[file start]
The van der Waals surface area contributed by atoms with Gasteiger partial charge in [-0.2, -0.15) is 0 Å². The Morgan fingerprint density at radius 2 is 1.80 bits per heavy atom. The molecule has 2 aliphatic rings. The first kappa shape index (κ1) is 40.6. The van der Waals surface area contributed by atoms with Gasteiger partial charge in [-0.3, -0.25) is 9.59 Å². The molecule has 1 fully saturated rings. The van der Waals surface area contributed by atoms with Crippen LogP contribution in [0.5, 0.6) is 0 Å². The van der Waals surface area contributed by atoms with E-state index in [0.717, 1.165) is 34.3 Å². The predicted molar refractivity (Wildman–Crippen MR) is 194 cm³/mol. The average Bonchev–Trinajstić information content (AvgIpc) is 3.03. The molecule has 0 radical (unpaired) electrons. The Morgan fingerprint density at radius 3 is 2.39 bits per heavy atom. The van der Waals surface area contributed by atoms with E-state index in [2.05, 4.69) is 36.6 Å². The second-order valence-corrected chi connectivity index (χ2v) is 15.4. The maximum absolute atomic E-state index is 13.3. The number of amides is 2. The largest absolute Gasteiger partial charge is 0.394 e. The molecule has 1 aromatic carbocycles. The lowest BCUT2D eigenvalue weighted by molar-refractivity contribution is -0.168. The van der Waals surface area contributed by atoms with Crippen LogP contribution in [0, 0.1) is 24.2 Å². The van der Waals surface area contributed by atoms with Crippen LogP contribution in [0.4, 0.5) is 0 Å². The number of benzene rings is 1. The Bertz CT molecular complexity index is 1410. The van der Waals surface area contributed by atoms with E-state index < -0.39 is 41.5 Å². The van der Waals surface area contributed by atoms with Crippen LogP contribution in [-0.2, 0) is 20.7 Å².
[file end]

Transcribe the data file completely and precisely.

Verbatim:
The van der Waals surface area contributed by atoms with Gasteiger partial charge in [-0.2, -0.15) is 0 Å². The Morgan fingerprint density at radius 2 is 1.80 bits per heavy atom. The molecule has 2 aliphatic rings. The first kappa shape index (κ1) is 40.6. The van der Waals surface area contributed by atoms with Gasteiger partial charge in [-0.3, -0.25) is 9.59 Å². The molecule has 1 fully saturated rings. The van der Waals surface area contributed by atoms with Crippen LogP contribution in [0.5, 0.6) is 0 Å². The van der Waals surface area contributed by atoms with E-state index in [0.717, 1.165) is 34.3 Å². The predicted molar refractivity (Wildman–Crippen MR) is 194 cm³/mol. The average Bonchev–Trinajstić information content (AvgIpc) is 3.03. The molecule has 0 radical (unpaired) electrons. The Morgan fingerprint density at radius 3 is 2.39 bits per heavy atom. The van der Waals surface area contributed by atoms with E-state index in [2.05, 4.69) is 36.6 Å². The second-order valence-corrected chi connectivity index (χ2v) is 15.4. The maximum absolute atomic E-state index is 13.3. The number of amides is 2. The largest absolute Gasteiger partial charge is 0.394 e. The molecule has 1 aromatic carbocycles. The lowest BCUT2D eigenvalue weighted by molar-refractivity contribution is -0.168. The van der Waals surface area contributed by atoms with Crippen LogP contribution in [0, 0.1) is 24.2 Å². The van der Waals surface area contributed by atoms with Crippen LogP contribution in [0.4, 0.5) is 0 Å². The number of benzene rings is 1. The Bertz CT molecular complexity index is 1410. The van der Waals surface area contributed by atoms with E-state index < -0.39 is 41.5 Å². The van der Waals surface area contributed by atoms with Crippen LogP contribution in [-0.2, 0) is 20.7 Å².